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NP: Latvian banks involved in massive international money-laundering schemes; no one is punished

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Baltic news, News from Latvia, BNN.LV, BNN-NEWS.COM, BNN-NEWS.RUThe European Union and entire organizations have been criticizing Latvia for its negligence to combat money laundering schemes over the course of the past fifteen years. Throughout this massive period of time, Latvian banks have been involved in enormous international money laundering schemes. Unfortunately, no one has been punished for that and dirty money continues flowing through the country, Nekā personīga reported on 14 May.

The programme reports that a group of experts from the European Council’s money laundering prevention office will arrive in Latvia in autumn to look at what was accomplished in the past several years. Only nine people were punished for money laundering in Latvia last year.

As noted by NP, Justice Ministry and responsible Saeima committees are currently rushing amendments to the law in order to change the definition of money laundering and expand the range of people that can be prosecuted for this crime. This could shake up statistics, but there are serious doubts about doing much to improve Latvia’s contribution to the fight against money launderers.

Latvian banks are famous not only for their good quality but also their services provided to international fraudsters. Money stolen from Russian officials – the so-called Magnitsky case, in which a billion was stolen from Moldova’s and Ukraine’s budget – all this money went through Latvia. Unfortunately, no one was punished for it, the programme reports.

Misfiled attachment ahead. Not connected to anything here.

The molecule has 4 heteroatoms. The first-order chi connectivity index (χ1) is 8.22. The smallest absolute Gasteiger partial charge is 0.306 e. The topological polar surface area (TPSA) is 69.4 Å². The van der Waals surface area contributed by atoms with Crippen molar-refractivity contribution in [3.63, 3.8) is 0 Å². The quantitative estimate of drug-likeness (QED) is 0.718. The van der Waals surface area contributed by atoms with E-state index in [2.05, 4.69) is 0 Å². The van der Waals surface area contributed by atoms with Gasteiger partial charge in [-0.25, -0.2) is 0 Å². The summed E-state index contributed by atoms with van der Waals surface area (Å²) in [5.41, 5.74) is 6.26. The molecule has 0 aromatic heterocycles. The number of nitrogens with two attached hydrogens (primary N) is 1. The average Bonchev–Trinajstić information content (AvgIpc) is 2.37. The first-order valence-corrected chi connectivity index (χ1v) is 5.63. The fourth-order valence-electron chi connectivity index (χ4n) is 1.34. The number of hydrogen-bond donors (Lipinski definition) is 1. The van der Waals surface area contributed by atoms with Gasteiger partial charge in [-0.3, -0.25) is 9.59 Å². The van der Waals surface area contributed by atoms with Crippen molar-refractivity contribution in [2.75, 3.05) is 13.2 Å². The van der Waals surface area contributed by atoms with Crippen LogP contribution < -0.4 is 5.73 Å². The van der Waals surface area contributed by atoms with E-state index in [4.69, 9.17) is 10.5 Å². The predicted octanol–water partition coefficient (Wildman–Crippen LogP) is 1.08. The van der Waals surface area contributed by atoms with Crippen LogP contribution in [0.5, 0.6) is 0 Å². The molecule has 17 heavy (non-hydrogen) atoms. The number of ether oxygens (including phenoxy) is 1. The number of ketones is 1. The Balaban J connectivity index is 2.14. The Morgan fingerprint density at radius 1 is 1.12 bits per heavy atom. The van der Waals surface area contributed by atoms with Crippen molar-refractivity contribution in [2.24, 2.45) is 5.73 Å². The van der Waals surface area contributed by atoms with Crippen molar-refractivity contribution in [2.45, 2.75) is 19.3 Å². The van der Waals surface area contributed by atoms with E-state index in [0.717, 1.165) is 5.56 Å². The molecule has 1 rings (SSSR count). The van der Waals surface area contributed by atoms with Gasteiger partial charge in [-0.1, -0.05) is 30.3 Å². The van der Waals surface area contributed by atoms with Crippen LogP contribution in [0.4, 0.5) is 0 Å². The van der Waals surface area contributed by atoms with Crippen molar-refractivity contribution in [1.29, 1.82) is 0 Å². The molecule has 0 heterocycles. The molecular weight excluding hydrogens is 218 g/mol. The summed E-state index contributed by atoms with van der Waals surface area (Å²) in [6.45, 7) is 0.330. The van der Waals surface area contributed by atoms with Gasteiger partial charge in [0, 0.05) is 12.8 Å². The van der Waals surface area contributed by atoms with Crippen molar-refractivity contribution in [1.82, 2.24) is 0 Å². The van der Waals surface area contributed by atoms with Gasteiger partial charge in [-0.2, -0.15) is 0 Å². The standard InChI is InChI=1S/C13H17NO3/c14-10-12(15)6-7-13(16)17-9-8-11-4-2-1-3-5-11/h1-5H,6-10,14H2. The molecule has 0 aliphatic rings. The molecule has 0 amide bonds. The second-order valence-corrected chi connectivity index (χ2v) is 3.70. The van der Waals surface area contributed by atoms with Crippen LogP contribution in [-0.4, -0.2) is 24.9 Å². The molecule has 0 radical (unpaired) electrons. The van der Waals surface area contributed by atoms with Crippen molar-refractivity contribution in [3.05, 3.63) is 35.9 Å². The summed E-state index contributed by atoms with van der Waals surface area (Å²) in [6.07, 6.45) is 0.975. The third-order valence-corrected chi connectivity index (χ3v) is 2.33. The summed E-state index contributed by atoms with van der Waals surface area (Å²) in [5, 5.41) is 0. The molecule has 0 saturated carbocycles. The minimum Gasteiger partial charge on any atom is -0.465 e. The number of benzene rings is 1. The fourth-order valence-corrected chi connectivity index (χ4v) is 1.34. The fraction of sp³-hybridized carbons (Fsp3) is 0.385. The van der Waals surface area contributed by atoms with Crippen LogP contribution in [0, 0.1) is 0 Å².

Three years ago, Moldova was struck by a financial scandal, NP reminds. One billion euros had simply disappeared from three of the country’s largest banks in a span of one day. Investigation performed by international detective agency Kroll revealed that the banks were emptied by a local oligarch Ilan Shor.

Transactions were performed through Latvian Banks. The case mentions Aizkraukles Bank, Latvijas Pasta Bank and Privatbank. Accounts were opened in those banks to process transactions. Moldovan, Russian and Ukrainian residents were stated as beneficiaries.

Finance and Capital Market Commission punished Privatbank with the largest fine up until now. The bank and its management were fined EUR 2 million. The criminal process investigating possible crimes committed by the bank’s employees continues to this day, the programme reports.

«This was one of many money laundering schemes after which international organizations asked Latvia to strengthen its fight against such crimes, especially in international transactions,» NP journalists say.

Latvian investigators don’t have much luck with such investigations. Cases regarding money laundering are complicated. There is a deficit of qualified police officers to tackle such cases. Investigators need education in law and knowledge of investigative procedures, as well as good foreign language and economics skills. But there aren’t many investigators. People with appropriate education and skills are paid higher wages in the private sector than they are in the police force.

According to statistical data from the prosecutor’s office, 231 money laundering cases were registered in the Latvia in 2015 and 120 in 2016. Unfortunately, only 10% of such cases make it to court. Courts received 13 such cases in 2014, 6 in 2015 and only four in 2016. None of those criminal cases were about international crimes.

Moneyval work group will arrive in Latvia at the end of October to assess the country’s accomplishments in the past several years. Latvia’s laws comply with conventions, directives and declarations, but there are no tangible results from that.

Justice Ministry’s deputy state secretary Laila Medina comments on the matter the following way: «Although we see that money laundering combating efforts are one of the government’s main priorities, reality is rather harsh. Ten, maybe fewer, guilty verdicts were handed down in the past three years. This does not in any way reflect the estimates for the scale of money laundering activities in Latvia.»